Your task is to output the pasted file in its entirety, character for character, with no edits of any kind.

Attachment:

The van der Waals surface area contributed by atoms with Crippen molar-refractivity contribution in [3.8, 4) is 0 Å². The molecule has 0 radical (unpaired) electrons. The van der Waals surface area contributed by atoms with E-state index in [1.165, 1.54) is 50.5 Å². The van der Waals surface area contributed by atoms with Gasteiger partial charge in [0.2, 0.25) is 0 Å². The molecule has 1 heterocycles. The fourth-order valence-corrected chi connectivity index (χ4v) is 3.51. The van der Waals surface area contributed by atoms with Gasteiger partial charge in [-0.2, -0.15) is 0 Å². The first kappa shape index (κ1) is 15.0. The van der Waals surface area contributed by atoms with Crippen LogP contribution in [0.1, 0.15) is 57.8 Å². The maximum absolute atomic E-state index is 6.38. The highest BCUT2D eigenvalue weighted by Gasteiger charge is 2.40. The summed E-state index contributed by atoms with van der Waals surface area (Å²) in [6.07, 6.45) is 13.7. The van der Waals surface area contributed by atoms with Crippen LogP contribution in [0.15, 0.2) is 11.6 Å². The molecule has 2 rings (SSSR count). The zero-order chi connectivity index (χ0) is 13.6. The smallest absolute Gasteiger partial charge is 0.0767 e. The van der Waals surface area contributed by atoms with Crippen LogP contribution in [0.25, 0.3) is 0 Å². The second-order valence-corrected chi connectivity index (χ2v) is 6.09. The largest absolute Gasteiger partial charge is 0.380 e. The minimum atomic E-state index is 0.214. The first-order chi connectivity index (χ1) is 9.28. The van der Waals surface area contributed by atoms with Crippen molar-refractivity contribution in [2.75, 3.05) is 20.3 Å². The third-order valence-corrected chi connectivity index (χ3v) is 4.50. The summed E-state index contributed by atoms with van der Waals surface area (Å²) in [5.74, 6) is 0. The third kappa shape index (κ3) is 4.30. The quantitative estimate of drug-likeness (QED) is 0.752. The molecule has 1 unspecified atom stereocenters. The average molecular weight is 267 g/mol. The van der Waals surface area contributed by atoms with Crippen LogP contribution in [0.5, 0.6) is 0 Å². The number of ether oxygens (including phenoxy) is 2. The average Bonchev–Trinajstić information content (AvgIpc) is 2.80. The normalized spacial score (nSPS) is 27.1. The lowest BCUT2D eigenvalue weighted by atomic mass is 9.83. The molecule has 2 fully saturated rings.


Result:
The van der Waals surface area contributed by atoms with Crippen molar-refractivity contribution in [3.8, 4) is 0 Å². The molecule has 0 radical (unpaired) electrons. The van der Waals surface area contributed by atoms with E-state index in [1.165, 1.54) is 50.5 Å². The van der Waals surface area contributed by atoms with Gasteiger partial charge in [0.2, 0.25) is 0 Å². The molecule has 1 heterocycles. The fourth-order valence-corrected chi connectivity index (χ4v) is 3.51. The van der Waals surface area contributed by atoms with Gasteiger partial charge in [-0.2, -0.15) is 0 Å². The first kappa shape index (κ1) is 15.0. The van der Waals surface area contributed by atoms with Crippen LogP contribution in [0.1, 0.15) is 57.8 Å². The maximum absolute atomic E-state index is 6.38. The highest BCUT2D eigenvalue weighted by Gasteiger charge is 2.40. The summed E-state index contributed by atoms with van der Waals surface area (Å²) in [6.07, 6.45) is 13.7. The van der Waals surface area contributed by atoms with Crippen LogP contribution in [0.15, 0.2) is 11.6 Å². The molecule has 2 rings (SSSR count). The zero-order chi connectivity index (χ0) is 13.6. The smallest absolute Gasteiger partial charge is 0.0767 e. The van der Waals surface area contributed by atoms with Crippen LogP contribution in [0.25, 0.3) is 0 Å². The second-order valence-corrected chi connectivity index (χ2v) is 6.09. The largest absolute Gasteiger partial charge is 0.380 e. The minimum atomic E-state index is 0.214. The first-order chi connectivity index (χ1) is 9.28. The van der Waals surface area contributed by atoms with Crippen molar-refractivity contribution in [2.75, 3.05) is 20.3 Å². The third-order valence-corrected chi connectivity index (χ3v) is 4.50. The summed E-state index contributed by atoms with van der Waals surface area (Å²) in [5.74, 6) is 0. The third kappa shape index (κ3) is 4.30. The quantitative estimate of drug-likeness (QED) is 0.752. The molecule has 1 unspecified atom stereocenters. The average molecular weight is 267 g/mol. The van der Waals surface area contributed by atoms with Crippen LogP contribution in [0.5, 0.6) is 0 Å². The number of ether oxygens (including phenoxy) is 2. The average Bonchev–Trinajstić information content (AvgIpc) is 2.80. The normalized spacial score (nSPS) is 27.1. The lowest BCUT2D eigenvalue weighted by atomic mass is 9.83. The molecule has 2 fully saturated rings.